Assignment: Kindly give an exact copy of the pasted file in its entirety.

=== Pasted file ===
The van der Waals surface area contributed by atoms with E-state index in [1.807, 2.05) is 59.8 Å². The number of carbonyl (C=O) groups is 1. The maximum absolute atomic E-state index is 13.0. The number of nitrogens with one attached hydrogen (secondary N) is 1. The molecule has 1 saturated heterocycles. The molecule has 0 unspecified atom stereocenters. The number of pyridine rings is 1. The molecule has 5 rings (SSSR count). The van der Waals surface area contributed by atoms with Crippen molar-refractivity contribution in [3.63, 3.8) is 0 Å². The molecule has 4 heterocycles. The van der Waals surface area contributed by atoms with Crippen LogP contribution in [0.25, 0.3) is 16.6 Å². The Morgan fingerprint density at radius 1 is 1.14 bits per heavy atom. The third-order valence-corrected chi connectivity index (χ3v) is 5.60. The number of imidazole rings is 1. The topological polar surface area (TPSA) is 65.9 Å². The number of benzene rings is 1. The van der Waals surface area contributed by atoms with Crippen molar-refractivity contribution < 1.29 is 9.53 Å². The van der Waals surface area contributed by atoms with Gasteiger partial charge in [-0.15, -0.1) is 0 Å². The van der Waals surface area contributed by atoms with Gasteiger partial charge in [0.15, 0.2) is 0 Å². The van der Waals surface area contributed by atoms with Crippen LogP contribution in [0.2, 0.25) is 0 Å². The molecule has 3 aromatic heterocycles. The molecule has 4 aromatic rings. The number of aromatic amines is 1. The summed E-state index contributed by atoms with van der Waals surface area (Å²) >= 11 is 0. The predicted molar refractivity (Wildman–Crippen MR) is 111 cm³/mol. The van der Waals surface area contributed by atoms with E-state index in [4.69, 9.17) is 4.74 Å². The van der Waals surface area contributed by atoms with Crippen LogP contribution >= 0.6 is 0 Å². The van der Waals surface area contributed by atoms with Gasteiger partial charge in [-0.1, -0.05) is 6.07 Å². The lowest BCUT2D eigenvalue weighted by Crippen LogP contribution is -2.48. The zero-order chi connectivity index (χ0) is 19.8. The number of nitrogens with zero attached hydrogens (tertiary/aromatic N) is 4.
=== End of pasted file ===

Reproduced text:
The van der Waals surface area contributed by atoms with E-state index in [1.807, 2.05) is 59.8 Å². The number of carbonyl (C=O) groups is 1. The maximum absolute atomic E-state index is 13.0. The number of nitrogens with one attached hydrogen (secondary N) is 1. The molecule has 1 saturated heterocycles. The molecule has 0 unspecified atom stereocenters. The number of pyridine rings is 1. The molecule has 5 rings (SSSR count). The van der Waals surface area contributed by atoms with Crippen molar-refractivity contribution in [3.63, 3.8) is 0 Å². The molecule has 4 heterocycles. The van der Waals surface area contributed by atoms with Crippen LogP contribution in [0.25, 0.3) is 16.6 Å². The Morgan fingerprint density at radius 1 is 1.14 bits per heavy atom. The third-order valence-corrected chi connectivity index (χ3v) is 5.60. The number of imidazole rings is 1. The topological polar surface area (TPSA) is 65.9 Å². The number of benzene rings is 1. The van der Waals surface area contributed by atoms with Crippen molar-refractivity contribution < 1.29 is 9.53 Å². The van der Waals surface area contributed by atoms with Gasteiger partial charge in [-0.15, -0.1) is 0 Å². The van der Waals surface area contributed by atoms with Gasteiger partial charge in [0.15, 0.2) is 0 Å². The van der Waals surface area contributed by atoms with Crippen LogP contribution in [0.2, 0.25) is 0 Å². The molecule has 3 aromatic heterocycles. The molecule has 4 aromatic rings. The number of aromatic amines is 1. The summed E-state index contributed by atoms with van der Waals surface area (Å²) >= 11 is 0. The predicted molar refractivity (Wildman–Crippen MR) is 111 cm³/mol. The van der Waals surface area contributed by atoms with E-state index in [4.69, 9.17) is 4.74 Å². The van der Waals surface area contributed by atoms with Crippen LogP contribution >= 0.6 is 0 Å². The van der Waals surface area contributed by atoms with Gasteiger partial charge in [-0.1, -0.05) is 6.07 Å². The lowest BCUT2D eigenvalue weighted by Crippen LogP contribution is -2.48. The zero-order chi connectivity index (χ0) is 19.8. The number of nitrogens with zero attached hydrogens (tertiary/aromatic N) is 4.